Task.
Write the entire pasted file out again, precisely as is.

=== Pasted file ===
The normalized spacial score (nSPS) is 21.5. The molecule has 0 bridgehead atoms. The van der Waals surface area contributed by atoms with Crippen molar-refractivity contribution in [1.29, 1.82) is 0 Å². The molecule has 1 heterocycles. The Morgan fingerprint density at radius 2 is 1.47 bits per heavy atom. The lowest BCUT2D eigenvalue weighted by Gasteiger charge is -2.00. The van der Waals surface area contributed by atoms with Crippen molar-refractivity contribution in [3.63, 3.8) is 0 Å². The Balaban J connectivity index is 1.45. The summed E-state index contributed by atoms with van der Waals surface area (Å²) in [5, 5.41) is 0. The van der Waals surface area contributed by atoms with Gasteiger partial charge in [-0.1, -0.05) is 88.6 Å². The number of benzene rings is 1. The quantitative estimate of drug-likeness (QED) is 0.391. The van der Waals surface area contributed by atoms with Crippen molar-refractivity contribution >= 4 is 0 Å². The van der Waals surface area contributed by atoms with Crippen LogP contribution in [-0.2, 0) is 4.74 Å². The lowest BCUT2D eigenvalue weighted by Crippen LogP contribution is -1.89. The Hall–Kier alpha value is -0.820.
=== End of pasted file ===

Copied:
The normalized spacial score (nSPS) is 21.5. The molecule has 0 bridgehead atoms. The van der Waals surface area contributed by atoms with Crippen molar-refractivity contribution in [1.29, 1.82) is 0 Å². The molecule has 1 heterocycles. The Morgan fingerprint density at radius 2 is 1.47 bits per heavy atom. The lowest BCUT2D eigenvalue weighted by Gasteiger charge is -2.00. The van der Waals surface area contributed by atoms with Crippen molar-refractivity contribution in [3.63, 3.8) is 0 Å². The Balaban J connectivity index is 1.45. The summed E-state index contributed by atoms with van der Waals surface area (Å²) in [5, 5.41) is 0. The van der Waals surface area contributed by atoms with Gasteiger partial charge in [-0.1, -0.05) is 88.6 Å². The number of benzene rings is 1. The quantitative estimate of drug-likeness (QED) is 0.391. The van der Waals surface area contributed by atoms with Crippen molar-refractivity contribution >= 4 is 0 Å². The van der Waals surface area contributed by atoms with Crippen LogP contribution in [-0.2, 0) is 4.74 Å². The lowest BCUT2D eigenvalue weighted by Crippen LogP contribution is -1.89. The Hall–Kier alpha value is -0.820.